By Ben Tavener, Senior Contributing Reporter
RIO DE JANEIRO, BRAZIL – A fire that claimed the lives of 235 people in a nightclub in Santa Maria, Rio Grande do Sul state in Southern Brazil, has led to an investigation into whether fire prevention regulations under Brazil’s health and safety laws are fit for purpose, and whether local authorities are complying with existing legislation.
Marco Maia, President of Brazil’s Chamber of Deputies, has said he will order a review of all existing safety legislation for venues, including nightclubs, and although he acknowledged that the issue was a matter for municipal authorities, he said federal legislation could be established.
“My aim is to look at all existing legislation and suggest that there be Brazil-wide legislation with minimal safety requirements that should be adhered to by all the states and municipalities,” Agência Brasil reported Maia as saying.
Operating licenses, issued by the local fire departments, are obligatory for a range of venues, including theaters, clubs, bars, restaurants, gyms and religious buildings. In the aftermath of the incident in Santa Maria, it was revealed that the club’s operating license had expired in August 2012, although the owner has since told police that he had already started applying for a new one.
Many questions have yet to be answered, but the repercussions are already being felt nationwide: a number of cities have ordered that all nightclubs be urgently re-inspected, including Rio de Janeiro, São Paulo and Brasília. Fire authorities in Rio de Janeiro have said they will step up checks and hunt down those without license.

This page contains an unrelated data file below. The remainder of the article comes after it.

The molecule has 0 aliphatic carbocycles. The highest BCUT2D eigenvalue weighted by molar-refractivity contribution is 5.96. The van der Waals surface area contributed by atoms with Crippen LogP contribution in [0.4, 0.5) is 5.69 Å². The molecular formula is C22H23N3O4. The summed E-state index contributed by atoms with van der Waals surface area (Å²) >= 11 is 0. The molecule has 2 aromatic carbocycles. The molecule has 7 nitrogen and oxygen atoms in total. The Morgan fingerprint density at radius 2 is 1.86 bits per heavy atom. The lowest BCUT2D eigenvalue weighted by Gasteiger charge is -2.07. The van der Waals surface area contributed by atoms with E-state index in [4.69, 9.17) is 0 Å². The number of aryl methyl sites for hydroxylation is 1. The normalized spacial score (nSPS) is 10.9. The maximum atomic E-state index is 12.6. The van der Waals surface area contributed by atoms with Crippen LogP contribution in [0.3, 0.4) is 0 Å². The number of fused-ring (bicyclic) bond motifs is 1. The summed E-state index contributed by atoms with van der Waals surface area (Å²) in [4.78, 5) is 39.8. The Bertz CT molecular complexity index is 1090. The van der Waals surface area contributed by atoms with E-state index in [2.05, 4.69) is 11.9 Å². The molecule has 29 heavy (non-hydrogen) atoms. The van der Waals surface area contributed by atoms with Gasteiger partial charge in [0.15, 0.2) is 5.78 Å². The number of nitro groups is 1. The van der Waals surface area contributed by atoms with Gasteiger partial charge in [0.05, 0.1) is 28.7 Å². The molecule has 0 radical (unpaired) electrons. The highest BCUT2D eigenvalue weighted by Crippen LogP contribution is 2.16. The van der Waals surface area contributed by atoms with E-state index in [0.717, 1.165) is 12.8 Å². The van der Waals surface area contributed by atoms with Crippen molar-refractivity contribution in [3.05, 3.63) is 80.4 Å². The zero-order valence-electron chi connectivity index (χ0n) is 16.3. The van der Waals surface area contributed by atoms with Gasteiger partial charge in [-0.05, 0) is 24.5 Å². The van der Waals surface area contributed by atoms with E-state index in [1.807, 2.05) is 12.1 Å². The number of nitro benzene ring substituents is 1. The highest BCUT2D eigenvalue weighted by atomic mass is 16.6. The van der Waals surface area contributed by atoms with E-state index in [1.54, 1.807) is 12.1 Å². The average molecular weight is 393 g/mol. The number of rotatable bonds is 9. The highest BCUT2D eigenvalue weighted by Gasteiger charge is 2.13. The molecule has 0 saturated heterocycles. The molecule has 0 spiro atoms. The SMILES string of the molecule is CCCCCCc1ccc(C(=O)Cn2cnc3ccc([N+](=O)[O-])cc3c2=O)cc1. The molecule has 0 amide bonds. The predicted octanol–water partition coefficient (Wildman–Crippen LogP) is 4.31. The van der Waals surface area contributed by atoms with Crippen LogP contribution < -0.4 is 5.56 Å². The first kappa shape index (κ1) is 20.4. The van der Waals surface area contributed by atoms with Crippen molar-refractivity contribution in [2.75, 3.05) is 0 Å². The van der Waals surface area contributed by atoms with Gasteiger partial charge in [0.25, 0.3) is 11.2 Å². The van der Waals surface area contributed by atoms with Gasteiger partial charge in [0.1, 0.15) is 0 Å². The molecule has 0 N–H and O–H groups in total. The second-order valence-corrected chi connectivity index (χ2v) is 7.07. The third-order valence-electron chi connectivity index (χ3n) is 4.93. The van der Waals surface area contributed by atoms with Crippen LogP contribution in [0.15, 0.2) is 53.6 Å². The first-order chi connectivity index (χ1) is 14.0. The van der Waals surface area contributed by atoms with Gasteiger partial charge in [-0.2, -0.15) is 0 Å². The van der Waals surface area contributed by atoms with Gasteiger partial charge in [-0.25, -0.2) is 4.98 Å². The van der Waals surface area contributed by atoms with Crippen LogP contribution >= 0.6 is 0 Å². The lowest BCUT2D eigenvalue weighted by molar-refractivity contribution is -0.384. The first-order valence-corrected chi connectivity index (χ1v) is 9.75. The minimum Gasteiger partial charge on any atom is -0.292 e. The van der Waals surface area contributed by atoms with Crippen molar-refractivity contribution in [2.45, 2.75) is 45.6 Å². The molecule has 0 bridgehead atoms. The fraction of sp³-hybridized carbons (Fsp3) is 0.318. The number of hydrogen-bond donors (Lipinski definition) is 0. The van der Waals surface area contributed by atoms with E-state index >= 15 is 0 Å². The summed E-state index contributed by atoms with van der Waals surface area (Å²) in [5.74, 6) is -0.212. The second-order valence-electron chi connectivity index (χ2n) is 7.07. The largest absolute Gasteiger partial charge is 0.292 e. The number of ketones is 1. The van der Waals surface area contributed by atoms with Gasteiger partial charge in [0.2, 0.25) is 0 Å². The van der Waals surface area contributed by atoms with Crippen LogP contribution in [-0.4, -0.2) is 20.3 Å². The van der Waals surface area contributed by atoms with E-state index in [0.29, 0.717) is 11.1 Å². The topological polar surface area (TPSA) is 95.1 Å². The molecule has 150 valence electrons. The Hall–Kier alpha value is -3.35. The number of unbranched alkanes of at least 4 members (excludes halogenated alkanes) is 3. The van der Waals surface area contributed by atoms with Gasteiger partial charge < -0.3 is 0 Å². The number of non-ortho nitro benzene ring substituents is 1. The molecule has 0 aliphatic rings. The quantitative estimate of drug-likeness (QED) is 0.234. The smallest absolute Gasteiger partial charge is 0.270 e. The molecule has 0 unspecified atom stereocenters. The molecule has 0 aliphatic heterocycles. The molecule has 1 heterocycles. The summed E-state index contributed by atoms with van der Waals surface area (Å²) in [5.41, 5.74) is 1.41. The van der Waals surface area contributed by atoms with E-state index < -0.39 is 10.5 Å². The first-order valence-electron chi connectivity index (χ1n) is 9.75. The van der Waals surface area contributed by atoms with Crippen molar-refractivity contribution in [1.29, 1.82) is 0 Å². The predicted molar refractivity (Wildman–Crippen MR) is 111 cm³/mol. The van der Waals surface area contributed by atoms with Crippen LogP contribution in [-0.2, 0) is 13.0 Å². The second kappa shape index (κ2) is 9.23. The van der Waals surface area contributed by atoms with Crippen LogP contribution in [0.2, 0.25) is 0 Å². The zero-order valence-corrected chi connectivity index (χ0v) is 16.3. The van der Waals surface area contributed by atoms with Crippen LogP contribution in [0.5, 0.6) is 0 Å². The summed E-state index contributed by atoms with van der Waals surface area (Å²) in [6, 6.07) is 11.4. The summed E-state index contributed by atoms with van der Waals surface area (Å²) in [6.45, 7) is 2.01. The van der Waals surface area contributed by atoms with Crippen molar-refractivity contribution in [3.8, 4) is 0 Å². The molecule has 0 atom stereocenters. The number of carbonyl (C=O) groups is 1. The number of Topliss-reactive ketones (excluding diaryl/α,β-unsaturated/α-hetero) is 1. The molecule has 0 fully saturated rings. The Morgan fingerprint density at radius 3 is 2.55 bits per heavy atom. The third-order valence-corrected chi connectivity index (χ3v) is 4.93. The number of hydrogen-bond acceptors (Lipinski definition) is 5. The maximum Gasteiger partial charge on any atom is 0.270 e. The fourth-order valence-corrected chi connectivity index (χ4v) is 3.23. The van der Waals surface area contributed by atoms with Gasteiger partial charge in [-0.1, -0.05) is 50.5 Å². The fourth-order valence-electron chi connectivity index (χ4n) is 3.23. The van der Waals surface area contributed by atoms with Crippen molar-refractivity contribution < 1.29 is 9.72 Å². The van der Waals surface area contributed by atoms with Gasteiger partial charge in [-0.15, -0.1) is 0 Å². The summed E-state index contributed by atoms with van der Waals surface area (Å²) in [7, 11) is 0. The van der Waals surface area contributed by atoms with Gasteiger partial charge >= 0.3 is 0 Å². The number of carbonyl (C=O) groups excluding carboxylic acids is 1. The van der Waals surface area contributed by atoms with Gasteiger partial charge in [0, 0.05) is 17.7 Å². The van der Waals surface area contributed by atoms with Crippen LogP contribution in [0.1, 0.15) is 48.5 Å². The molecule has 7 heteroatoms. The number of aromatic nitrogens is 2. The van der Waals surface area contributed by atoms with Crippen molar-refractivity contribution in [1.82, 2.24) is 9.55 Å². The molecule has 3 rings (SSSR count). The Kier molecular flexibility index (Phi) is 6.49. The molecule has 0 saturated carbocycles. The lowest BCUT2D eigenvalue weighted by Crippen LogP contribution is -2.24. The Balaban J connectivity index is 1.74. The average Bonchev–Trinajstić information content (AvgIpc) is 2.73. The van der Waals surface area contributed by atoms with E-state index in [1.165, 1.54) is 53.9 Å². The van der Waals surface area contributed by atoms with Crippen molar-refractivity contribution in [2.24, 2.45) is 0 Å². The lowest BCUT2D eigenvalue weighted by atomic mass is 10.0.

Wengrover Carlos Rosa, coordinator of the Brazilian Committee on Fire Prevention and Safety, told G1 News that nightclubs must have clearly signed emergency exits, fire extinguishers and emergency lighting, and have their license on display.
“Smoke extraction systems and fire alarms are already mandatory in São Paulo and Rio de Janeiro and could have contributed to the safety of the [Kiss] nightclub.”
American expatriate Sam Flowers, who owns the Gringo Café in Ipanema, explains that the cost of a license is low and requires an inspection. “Once the license is issued, the renewal process is relatively straightforward, although certain circumstances, such as a change of ownership or major renovation works, will mean a thorough update is required.”
Local businesses say an increase in enforcement, particularly for bars and clubs, has been noted in recent years in Rio, and have even led to closures. An October 2011 gas explosion at a restaurant in Rio’s Centro district left three dead and seventeen wounded, and was followed by prompt inspections of existing codes.
American expatriate and DJ in Rio, Mike Frugaletti – who is also The Rio Times Nightlife Guide Editor – feels that clubs in Rio are safe and that most have sufficient emergency exits: “I feel safe DJing and attending clubs in Rio, and have never been to a show where they used pyrotechnics.”
The blaze, which started after a flare set light to sound-proofing material on the club’s ceiling, was the second deadliest in Brazil’s history. Some 503 people died in a fire at the Great North American Circus in Niterói, Rio de Janeiro state, in 1961.